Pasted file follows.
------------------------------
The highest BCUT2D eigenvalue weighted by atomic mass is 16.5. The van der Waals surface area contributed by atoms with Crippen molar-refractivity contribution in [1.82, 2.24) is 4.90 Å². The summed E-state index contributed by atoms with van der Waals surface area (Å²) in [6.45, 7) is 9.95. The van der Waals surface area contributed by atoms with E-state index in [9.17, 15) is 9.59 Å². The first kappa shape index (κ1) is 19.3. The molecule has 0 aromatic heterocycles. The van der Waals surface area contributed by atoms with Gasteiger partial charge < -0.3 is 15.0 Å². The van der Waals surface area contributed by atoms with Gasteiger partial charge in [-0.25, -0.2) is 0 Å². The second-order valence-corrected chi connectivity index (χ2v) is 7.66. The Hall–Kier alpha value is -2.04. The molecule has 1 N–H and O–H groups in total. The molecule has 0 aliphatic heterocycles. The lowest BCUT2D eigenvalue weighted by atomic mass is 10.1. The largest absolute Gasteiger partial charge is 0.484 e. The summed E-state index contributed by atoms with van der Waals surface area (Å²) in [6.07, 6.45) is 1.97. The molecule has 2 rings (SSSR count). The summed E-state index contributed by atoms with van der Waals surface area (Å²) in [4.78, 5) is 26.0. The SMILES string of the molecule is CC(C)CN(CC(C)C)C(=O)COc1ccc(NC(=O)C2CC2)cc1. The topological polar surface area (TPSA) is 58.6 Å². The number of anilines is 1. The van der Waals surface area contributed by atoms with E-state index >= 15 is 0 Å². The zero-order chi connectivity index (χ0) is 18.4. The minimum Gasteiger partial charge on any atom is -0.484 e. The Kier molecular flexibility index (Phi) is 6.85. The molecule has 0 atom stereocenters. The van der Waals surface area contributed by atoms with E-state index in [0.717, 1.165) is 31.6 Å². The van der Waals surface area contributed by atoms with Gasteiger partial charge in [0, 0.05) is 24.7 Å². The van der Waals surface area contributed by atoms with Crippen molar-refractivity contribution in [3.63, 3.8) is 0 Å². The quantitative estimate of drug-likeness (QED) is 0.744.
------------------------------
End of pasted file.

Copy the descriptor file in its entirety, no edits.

The highest BCUT2D eigenvalue weighted by atomic mass is 16.5. The van der Waals surface area contributed by atoms with Crippen molar-refractivity contribution in [1.82, 2.24) is 4.90 Å². The summed E-state index contributed by atoms with van der Waals surface area (Å²) in [6.45, 7) is 9.95. The van der Waals surface area contributed by atoms with E-state index in [9.17, 15) is 9.59 Å². The first kappa shape index (κ1) is 19.3. The molecule has 0 aromatic heterocycles. The van der Waals surface area contributed by atoms with Gasteiger partial charge < -0.3 is 15.0 Å². The van der Waals surface area contributed by atoms with Gasteiger partial charge in [-0.25, -0.2) is 0 Å². The second-order valence-corrected chi connectivity index (χ2v) is 7.66. The Hall–Kier alpha value is -2.04. The molecule has 1 N–H and O–H groups in total. The molecule has 0 aliphatic heterocycles. The lowest BCUT2D eigenvalue weighted by atomic mass is 10.1. The largest absolute Gasteiger partial charge is 0.484 e. The summed E-state index contributed by atoms with van der Waals surface area (Å²) in [6.07, 6.45) is 1.97. The molecule has 2 rings (SSSR count). The summed E-state index contributed by atoms with van der Waals surface area (Å²) in [4.78, 5) is 26.0. The SMILES string of the molecule is CC(C)CN(CC(C)C)C(=O)COc1ccc(NC(=O)C2CC2)cc1. The topological polar surface area (TPSA) is 58.6 Å². The number of anilines is 1. The van der Waals surface area contributed by atoms with E-state index >= 15 is 0 Å². The zero-order chi connectivity index (χ0) is 18.4. The minimum Gasteiger partial charge on any atom is -0.484 e. The Kier molecular flexibility index (Phi) is 6.85. The molecule has 0 atom stereocenters. The van der Waals surface area contributed by atoms with E-state index in [0.717, 1.165) is 31.6 Å². The van der Waals surface area contributed by atoms with Gasteiger partial charge in [0, 0.05) is 24.7 Å². The van der Waals surface area contributed by atoms with Crippen molar-refractivity contribution in [3.63, 3.8) is 0 Å². The quantitative estimate of drug-likeness (QED) is 0.744.